Governing Seasteads

[Cross-posted at LaTNB]

The Seasteading Institute has just published my paper on governance mechanisms for seasteads. As I point out in the paper, trying to predict what will work ahead of time is not what letting a thousand nations bloom is all about. We do, however, need to start from somewhere and the experience of customary law, private communities, and corporate governance have a lot to teach us. From the conclusion:

Perhaps the single most important point we should take from these case studies, though, is that humans will find ways of solving their problems when low-cost experimentation is possible. In some sense, governance is a hard problem: we simply cannot foresee all the problems ahead of time and devise a good system of rules. In another sense, though, the problem is easy. We know from history that institutional evolution works on land, and there do not seem to be any barriers to it working on the ocean. Of course, this institutional evolution will require careful thinking: it is through conscious effort that good ideas are developed. The magic of ex-post selection only happens ex-post, and a healthy dose of ex-ante common sense and historical knowledge will go a long way in ensuring that early seasteads do not fail due to poor governance.

The paper was a lot of fun to write.  It was great getting extensive feedback along the way from some very smart and distinguished people and putting some of the ideas we discuss here at LaTNB in a form which will hopefully prove useful to future marine real estate developers.


Technology and Public Goods

As a wise man once taught me in a public choice class, excludability depends on the state of technology. Example:1 the Pay & Sit park bench.

Design student Fabian Brunsing has devised a fiendish device that makes pay toilets seem positively munificent: Dubbed “Pay & Sit: The Private Bench,” it consists of a bench covered with retractable metal spikes and a coin slot. If you want to sit down on the bench without an array of spikes jamming you in the keister, you’ve got to pay €0.50 (about 70 cents US).

As seen below, this causes the spikes to retract so you can sit on the bench, and also activates a timer. Shortly before the timer expires, you’re warned by a buzzer to get up; then, the spikes shoot back up. Beware!

Spikes, it seems, provide strong incentives.

Hat tip: Anthony Martin.

1. Jumper Colon!

Brutus on the Optimal Size of Nations

In a republic, the manners, sentiments, and interests of the people should be similar. If this be not the case, there will be a constant clashing of opinions; and the representatives of one part will be continually striving against those of the other. This will retard the operations of government, and prevent such conclusions as will promote the public good. If we apply this remark to the condition of the United States, we shall be convinced that it forbids that we should be one government. The United States includes a variety of climates. The productions of the different parts of the union are very variant, and their interests, of consequence, diverse. Their manners and habits differ as much as their climates and productions; and their sentiments are by no means coincident. The laws and customs of the several states are, in many respects, very diverse, and in some opposite; each would be in favor of its own interests and customs, and, of consequence, a legislature, formed of representatives from the respective parts, would not only be too numerous to act with any care or decision, but would be composed of such heterogenous and discordant principles, as would constantly be contending with each other.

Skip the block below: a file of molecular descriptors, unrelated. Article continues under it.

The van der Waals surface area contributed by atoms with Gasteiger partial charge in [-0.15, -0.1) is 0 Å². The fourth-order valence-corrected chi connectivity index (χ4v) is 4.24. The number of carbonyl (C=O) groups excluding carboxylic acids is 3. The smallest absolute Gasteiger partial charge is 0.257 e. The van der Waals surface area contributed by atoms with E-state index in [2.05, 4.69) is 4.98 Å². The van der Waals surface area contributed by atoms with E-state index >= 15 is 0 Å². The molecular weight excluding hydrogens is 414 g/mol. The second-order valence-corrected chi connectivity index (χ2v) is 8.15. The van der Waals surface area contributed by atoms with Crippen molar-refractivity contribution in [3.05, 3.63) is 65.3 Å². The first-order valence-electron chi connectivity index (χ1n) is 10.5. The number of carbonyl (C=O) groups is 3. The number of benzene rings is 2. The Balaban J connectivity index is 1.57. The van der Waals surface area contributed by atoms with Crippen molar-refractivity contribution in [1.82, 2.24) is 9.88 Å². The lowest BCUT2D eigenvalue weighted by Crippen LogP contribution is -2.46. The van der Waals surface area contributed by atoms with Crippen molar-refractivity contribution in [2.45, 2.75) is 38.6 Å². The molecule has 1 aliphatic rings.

That’s from Brutus #1. He has half (and by far the most important half) of Alesina and Spolaore’s model of the optimal size of government. Speaking of which, you should go check out today’s secession week topic at LaTNB!

When I first read the Federalist Papers, I remember being struck by the subtlety of Madison’s public choice theorising. Now that I’m reading the Anti-Federalist Papers, I’m far more impressed with them and inclined to see Madison as naive in comparison. Sadly, I suspect he remains more realistic about politics than any politician who has come since.

Reasonable Homunculi Can Disagree: The Impossibility of Welfare Economics

I’ve just uploaded a new working paper, which is a slightly edited version of a chapter from my thesis, to SSRN. Here’s the abstract:

This paper draws on the “preference reversal” literature in psychology and behavioural economics to argue for the impossibility of welfare economics. The effect of normatively-irrelevant contextual factors shows that humans do not have a coherent preference function which pre-exists and informs choice. Every choice is a constructive act which forces us to choose among incommensurable values: choice creates preference. This rules out the possibility of a value-free welfare economics and forces social scientists wishing to make normative conclusions to engage in indeterminate moral reasoning.

Analytical Anarchism

I’ve been remiss in not plugging this excellent collection of writing on the positive analysis of anarchism created by Michael Wiebe. There’s a list of published papers and books, and some working papers (including one by Eric and I).

Here’s how Michael introduces the site:

The purpose of Analytical Anarchism is to create an open forum for the academic community to promote and discuss research in analytical anarchism.

What is analytical anarchism? As the subtitle says, it is the positive political economy of anarchism, or simply, anarchism from the economic point of view. Anarchism here simply means the absence of government. Peter Boettke divides anarchist thought into three categories:

1. Utopian — following in the tradition of William Godwin’s An Enquiry Concerning Political Justice (1793).
2. Revolutionary — following in the tradition of Mikhail Bakunin and the First International, 1864-76.
3. Analytical — in the tradition of Murray Rothbard’s For a New Liberty (1973) and David Friedman’s The Machinery of Freedom (1973).

The analytical anarchism research program has developed out of this last tradition, and is currently being pursued by economists such as Pete LeesonEd Stringham, and Chris Coyne.